An Interview With: Isabel Dumaa

Recently, Saint Audio had the opportunity to interview Isabel Dumaa about her new single, “Quarter Life Crisis,” as well as her artistic process, her influences, and what we can expect from her in the future. Check out what she had to say below and be sure to listen to “Quarter Life Crisis” on your preferred streaming service.

What are your artistic influences?

I grew up listening to a lot of Emmylou Harris, Carole King, Fleetwood Mac, Billie Holiday, and the Beatles. All of those artists have served as huge sources of inspiration for me, and I think have contributed a lot to the music I make. Growing up, I discovered Taylor Swift and have been hooked ever since. She has served as an incredible influence for me both as a writer and an artist. 

What was the inspiration behind “Quarter Life Crisis”?

I moved to LA when I was 18—fresh out of high school—and I found myself feeling completely and utterly lost. I think there is somewhat of a culture shock a lot of people experience after graduating school. For most people that’s around 22 after college, but for me it was at 18. I really had a long year of learning how to be an adult and who I was as an adult and an artist. I was exhausted and burnt out and realized I was spending time and energy on things that weren’t important to me simply because I felt like I had to. 18-24 is a really weird time for people because it is this limbo period between childhood and adulthood that no one really warns you about. I knew I wasn’t alone in what I was feeling, so I sat down to write a song about it and out came “Quarter Life Crisis”!

What led to the imagery of the video for “Quarter Life Crisis”? In particular, how did you approach this melding of modern and vintage imagery?

Melding modern and vintage is my favorite thing to do not only for visuals, but in my music and even my clothing choices! I’m a big lover of anything vintage and I believe nostalgia is a really powerful feeling, so I like to play with it whenever I get the chance. “Quarter Life Crisis” though talks a lot about the experience of a young adult in today’s world, so I tried my best to blend the two. I still wanted it to be relatable in today’s world, while evoking the feeling of nostalgia of previous generations. 

What is your creative process? How do you go about building a song?

My creative process essentially is my sitting in my room with my guitar in hand or at the piano and just letting whatever I am thinking or feeling come out. I normally start a song with either some concept or lyric already in mind, or some guitar riff or progression I want to write to. Lyrics and melody tend to come simultaneously for me, and although I do love getting to write with others, I have found the songs I hold dearest are those that have come to life just by me sitting in my room alone and writing what I’m feeling.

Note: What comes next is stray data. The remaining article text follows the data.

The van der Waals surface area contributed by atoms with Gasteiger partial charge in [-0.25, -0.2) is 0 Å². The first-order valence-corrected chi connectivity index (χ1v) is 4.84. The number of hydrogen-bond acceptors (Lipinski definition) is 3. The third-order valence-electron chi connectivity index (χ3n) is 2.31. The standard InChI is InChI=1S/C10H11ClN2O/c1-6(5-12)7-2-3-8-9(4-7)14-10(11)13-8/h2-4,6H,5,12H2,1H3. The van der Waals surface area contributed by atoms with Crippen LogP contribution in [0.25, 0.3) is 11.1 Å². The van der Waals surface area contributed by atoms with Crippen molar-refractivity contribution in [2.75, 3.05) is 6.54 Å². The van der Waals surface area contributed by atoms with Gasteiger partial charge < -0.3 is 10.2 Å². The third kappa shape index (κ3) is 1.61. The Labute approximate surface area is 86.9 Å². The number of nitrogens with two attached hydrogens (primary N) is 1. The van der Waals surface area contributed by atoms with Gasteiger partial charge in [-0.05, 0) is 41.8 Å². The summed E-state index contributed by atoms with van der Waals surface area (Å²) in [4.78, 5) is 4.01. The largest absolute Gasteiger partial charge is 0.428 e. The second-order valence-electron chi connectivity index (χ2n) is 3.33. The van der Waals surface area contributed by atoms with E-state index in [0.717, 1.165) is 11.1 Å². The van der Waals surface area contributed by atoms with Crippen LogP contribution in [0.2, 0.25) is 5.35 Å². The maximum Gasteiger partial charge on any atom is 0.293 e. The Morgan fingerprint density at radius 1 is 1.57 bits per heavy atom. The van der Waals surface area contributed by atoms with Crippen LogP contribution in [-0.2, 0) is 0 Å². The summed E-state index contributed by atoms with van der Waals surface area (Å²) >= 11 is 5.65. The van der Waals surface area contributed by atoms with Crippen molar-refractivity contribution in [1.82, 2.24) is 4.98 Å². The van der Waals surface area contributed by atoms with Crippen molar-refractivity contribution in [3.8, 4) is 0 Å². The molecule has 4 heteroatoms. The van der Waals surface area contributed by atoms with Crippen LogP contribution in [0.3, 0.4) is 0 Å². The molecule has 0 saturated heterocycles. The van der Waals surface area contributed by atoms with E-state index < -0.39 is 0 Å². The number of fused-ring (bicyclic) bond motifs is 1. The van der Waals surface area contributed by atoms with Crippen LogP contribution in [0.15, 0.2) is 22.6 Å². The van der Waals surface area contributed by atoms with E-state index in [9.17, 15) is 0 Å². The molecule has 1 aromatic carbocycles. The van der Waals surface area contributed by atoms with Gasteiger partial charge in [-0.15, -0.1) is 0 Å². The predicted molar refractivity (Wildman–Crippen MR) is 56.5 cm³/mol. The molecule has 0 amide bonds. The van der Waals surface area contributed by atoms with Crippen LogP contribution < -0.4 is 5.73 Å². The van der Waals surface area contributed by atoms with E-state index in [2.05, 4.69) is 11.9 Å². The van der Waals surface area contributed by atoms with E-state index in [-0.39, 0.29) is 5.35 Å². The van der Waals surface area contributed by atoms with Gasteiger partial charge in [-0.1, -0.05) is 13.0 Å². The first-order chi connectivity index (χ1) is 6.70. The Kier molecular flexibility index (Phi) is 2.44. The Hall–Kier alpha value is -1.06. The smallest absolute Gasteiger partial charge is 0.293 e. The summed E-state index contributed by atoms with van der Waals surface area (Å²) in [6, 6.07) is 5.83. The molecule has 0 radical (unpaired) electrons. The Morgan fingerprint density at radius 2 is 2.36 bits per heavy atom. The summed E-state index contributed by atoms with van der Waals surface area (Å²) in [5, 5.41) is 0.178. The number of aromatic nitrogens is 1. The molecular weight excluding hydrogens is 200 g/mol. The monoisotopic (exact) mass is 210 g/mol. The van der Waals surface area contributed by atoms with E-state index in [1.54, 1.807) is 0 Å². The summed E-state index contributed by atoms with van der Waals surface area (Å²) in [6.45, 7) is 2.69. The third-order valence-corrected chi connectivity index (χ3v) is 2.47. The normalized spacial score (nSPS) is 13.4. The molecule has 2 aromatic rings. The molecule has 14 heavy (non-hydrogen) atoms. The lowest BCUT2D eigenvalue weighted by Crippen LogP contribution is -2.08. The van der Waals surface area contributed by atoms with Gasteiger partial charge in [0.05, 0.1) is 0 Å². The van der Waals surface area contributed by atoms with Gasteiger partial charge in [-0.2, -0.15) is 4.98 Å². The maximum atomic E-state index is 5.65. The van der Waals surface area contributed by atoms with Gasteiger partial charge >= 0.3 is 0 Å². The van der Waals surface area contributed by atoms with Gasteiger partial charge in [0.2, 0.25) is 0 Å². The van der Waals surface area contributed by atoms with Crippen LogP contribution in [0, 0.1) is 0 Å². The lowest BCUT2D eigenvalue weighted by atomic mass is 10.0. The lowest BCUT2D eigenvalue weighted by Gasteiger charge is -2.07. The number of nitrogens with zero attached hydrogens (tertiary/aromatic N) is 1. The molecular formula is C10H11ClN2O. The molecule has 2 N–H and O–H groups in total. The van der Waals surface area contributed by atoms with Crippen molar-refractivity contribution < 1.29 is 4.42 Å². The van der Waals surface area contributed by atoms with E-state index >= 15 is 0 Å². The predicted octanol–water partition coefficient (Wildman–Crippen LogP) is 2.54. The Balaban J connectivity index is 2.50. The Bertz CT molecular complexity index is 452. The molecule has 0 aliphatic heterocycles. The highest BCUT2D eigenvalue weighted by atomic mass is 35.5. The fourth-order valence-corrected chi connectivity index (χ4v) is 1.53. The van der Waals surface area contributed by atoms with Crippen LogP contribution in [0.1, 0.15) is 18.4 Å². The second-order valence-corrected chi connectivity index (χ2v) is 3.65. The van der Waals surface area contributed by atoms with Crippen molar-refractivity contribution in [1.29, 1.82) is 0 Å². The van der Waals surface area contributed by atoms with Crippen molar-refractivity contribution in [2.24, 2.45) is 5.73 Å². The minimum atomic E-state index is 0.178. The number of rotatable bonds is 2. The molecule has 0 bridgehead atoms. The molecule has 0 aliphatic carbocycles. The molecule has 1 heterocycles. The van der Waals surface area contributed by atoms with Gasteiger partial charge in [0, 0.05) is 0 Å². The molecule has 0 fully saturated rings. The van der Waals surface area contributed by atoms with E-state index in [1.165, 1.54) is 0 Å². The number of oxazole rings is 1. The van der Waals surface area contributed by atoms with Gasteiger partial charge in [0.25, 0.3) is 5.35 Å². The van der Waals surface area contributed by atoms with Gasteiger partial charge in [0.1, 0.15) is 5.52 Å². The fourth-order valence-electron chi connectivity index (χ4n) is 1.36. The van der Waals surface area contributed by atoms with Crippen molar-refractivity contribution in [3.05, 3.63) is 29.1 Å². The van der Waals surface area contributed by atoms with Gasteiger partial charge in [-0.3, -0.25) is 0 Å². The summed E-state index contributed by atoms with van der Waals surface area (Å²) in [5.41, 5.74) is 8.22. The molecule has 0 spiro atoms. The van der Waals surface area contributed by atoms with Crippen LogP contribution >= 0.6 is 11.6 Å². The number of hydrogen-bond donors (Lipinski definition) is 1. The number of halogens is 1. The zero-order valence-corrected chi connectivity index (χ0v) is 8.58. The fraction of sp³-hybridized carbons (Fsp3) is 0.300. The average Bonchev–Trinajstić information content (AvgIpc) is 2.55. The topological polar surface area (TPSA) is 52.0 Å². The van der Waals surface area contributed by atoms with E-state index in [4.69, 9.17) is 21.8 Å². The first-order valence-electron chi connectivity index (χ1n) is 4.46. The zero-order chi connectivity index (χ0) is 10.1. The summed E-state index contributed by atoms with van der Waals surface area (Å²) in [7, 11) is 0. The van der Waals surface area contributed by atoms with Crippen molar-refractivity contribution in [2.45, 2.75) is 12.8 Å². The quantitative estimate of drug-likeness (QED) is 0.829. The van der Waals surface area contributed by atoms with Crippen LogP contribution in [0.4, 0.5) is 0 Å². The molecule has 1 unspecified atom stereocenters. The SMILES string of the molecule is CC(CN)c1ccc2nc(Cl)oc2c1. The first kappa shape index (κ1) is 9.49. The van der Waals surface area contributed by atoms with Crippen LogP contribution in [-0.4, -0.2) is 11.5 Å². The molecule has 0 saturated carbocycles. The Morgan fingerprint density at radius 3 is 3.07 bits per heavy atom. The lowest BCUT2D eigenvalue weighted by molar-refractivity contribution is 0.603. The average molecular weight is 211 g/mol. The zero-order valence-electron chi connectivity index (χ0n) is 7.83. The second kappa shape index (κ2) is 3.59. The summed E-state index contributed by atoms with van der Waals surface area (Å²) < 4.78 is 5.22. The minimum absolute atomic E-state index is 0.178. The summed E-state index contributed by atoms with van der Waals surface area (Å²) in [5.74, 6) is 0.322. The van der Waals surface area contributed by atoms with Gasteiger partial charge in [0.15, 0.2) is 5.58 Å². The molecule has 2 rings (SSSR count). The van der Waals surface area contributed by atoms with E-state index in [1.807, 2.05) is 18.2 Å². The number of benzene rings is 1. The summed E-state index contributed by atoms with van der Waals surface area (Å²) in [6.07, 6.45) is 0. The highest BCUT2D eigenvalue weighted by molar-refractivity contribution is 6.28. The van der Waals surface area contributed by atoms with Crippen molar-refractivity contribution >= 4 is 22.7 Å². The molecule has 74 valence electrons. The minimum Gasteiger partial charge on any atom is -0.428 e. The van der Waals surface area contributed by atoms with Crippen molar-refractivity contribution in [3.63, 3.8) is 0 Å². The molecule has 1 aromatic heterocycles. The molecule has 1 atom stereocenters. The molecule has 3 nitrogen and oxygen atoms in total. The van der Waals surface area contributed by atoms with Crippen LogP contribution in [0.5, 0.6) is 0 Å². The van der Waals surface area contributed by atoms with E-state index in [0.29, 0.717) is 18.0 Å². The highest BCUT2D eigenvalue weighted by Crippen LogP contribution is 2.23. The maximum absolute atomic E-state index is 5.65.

How do you overcome writer’s block or struggles in the creative process?

As an artist it is both fantastic and frustrating when your job is also your art. I feel so blessed that I get to make music and do what I love for a career. But it is also difficult when you need to finish a song and the inspiration just isn’t there. I’ve gotten better at understanding there is no linear path to a creative process and allowing myself to be okay with taking a break when I’m really struggling with writer’s block. Sometimes all you need is to take a step back and gain a little perspective. 

How do you think your childhood in San Francisco has influenced your artistic aesthetic? And have you taken new inspiration from Los Angeles?

It is hard to pinpoint exactly how growing up in San Francisco has influenced me, but I can safely say I would be a very different person and artist if I had grown up anywhere else. I feel unbelievably lucky I got to grow up there. I was exposed to so many different kinds of people, music, food, art, cultures, etc., all of which have shaped me into the artist I am today. 

As far as LA, all the people and musicians I have met have had such a huge impact on me. LA is a whole new city, with a whole new set of people, lifestyles, even weather, so it has served as such a wonderful new surplus of inspiration for my writing. 

Do you have any advice for young people such as yourself that are interested in pursuing music?

Not to quote Nike but: Just do it. You will never know if you don’t try. It is a really challenging business, so you have to be prepared and aware of that. But if deep down in your heart you know you love music and want to pursue it, you’ve got to at least try! You owe that to yourself.

What do we have to look forward to from you in the coming months?

Lots of new music and some live shows! I have my next single coming out super soon and I’m working really hard to get my debut EP out by the end of the year. I have a few shows around California this summer but am hoping to do many, many more very soon!

Follow Isabel Dumaa on Spotify.

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